Guideline B: Writing for an international audience

B4: Punctuation



Punctuation


Guideline B4-1


Do not use a slash to form the construction and/or ; do not use a slash to mean and or or.

Avoid using the construction and/or because it is ambiguous in English and does not exist in other languages.

Example: When you say Close and/or lock the door, the translators have to choose among the following possible phrases:

The translated information will be more technically accurate if you make the choice yourself. Usually it is better to say or to indicate that it is not necessary to do both. In most situations, it is obvious that you could do both.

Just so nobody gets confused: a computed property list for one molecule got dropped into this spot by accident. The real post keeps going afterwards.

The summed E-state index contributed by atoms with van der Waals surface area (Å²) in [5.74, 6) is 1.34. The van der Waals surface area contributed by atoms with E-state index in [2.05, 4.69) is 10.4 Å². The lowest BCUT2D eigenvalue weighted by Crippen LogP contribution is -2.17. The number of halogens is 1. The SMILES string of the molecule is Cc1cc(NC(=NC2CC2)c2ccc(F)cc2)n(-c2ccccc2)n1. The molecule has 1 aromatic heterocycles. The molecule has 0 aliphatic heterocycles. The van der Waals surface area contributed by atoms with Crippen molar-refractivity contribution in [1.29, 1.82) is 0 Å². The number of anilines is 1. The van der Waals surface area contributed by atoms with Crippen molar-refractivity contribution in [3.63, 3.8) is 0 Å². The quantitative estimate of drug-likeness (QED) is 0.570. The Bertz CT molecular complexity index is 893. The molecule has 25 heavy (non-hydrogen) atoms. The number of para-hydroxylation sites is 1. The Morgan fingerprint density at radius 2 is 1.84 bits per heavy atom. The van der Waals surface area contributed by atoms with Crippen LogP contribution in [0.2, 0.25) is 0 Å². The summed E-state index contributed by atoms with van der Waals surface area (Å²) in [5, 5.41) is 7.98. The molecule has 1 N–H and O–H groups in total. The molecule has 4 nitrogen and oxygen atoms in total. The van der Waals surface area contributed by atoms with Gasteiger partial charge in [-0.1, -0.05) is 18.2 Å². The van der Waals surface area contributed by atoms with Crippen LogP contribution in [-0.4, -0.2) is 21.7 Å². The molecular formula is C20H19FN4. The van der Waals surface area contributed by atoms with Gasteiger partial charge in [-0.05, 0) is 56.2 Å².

Guideline B4-2


Avoid forming plurals by adding “(s)” to indicate either singular or plural form. Include both forms if necessary.

Avoid this format even when space is a problem (such as, in messages, headings, captions, tables, or art callouts). Other languages form the plural of a noun in many different ways. Include in your sentence either the singular form, the plural form, or both forms.


Guideline B4-3


Refer to the symbol < ’ > as an apostrophe and the symbol < ' > as a single quotation mark.

The apostrophe and the single quotation mark are not usually differentiated in data processing environments, and are not readily distinguishable on many presentation devices. In general English usage, however, the apostrophe indicates contractions (for example, we're for we are), or shows possession (for example, John's car). The single quotation mark is a string delimiter, for example, 'This is a message.'